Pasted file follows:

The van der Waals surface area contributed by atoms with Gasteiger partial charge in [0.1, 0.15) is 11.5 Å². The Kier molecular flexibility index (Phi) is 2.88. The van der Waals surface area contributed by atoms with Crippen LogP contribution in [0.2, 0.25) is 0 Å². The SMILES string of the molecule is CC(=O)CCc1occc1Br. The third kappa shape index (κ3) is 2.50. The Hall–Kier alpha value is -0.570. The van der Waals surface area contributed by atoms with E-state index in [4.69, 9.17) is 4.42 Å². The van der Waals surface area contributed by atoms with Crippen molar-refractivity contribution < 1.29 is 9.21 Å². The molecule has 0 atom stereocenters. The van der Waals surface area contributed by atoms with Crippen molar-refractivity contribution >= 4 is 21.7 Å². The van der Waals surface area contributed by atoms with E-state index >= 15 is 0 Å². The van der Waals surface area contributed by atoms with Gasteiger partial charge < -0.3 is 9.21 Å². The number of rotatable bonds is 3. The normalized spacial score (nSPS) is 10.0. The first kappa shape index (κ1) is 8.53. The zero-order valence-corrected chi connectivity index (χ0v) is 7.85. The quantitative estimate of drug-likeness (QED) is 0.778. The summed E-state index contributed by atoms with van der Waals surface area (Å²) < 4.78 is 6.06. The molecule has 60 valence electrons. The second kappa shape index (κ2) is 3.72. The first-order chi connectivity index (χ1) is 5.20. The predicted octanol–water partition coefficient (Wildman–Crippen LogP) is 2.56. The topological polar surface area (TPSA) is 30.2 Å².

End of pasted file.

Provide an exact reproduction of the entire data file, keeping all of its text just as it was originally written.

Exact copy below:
The van der Waals surface area contributed by atoms with Gasteiger partial charge in [0.1, 0.15) is 11.5 Å². The Kier molecular flexibility index (Phi) is 2.88. The van der Waals surface area contributed by atoms with Crippen LogP contribution in [0.2, 0.25) is 0 Å². The SMILES string of the molecule is CC(=O)CCc1occc1Br. The third kappa shape index (κ3) is 2.50. The Hall–Kier alpha value is -0.570. The van der Waals surface area contributed by atoms with E-state index in [4.69, 9.17) is 4.42 Å². The van der Waals surface area contributed by atoms with Crippen molar-refractivity contribution < 1.29 is 9.21 Å². The molecule has 0 atom stereocenters. The van der Waals surface area contributed by atoms with Crippen molar-refractivity contribution >= 4 is 21.7 Å². The van der Waals surface area contributed by atoms with E-state index >= 15 is 0 Å². The van der Waals surface area contributed by atoms with Gasteiger partial charge < -0.3 is 9.21 Å². The number of rotatable bonds is 3. The normalized spacial score (nSPS) is 10.0. The first kappa shape index (κ1) is 8.53. The zero-order valence-corrected chi connectivity index (χ0v) is 7.85. The quantitative estimate of drug-likeness (QED) is 0.778. The summed E-state index contributed by atoms with van der Waals surface area (Å²) < 4.78 is 6.06. The molecule has 60 valence electrons. The second kappa shape index (κ2) is 3.72. The first-order chi connectivity index (χ1) is 5.20. The predicted octanol–water partition coefficient (Wildman–Crippen LogP) is 2.56. The topological polar surface area (TPSA) is 30.2 Å².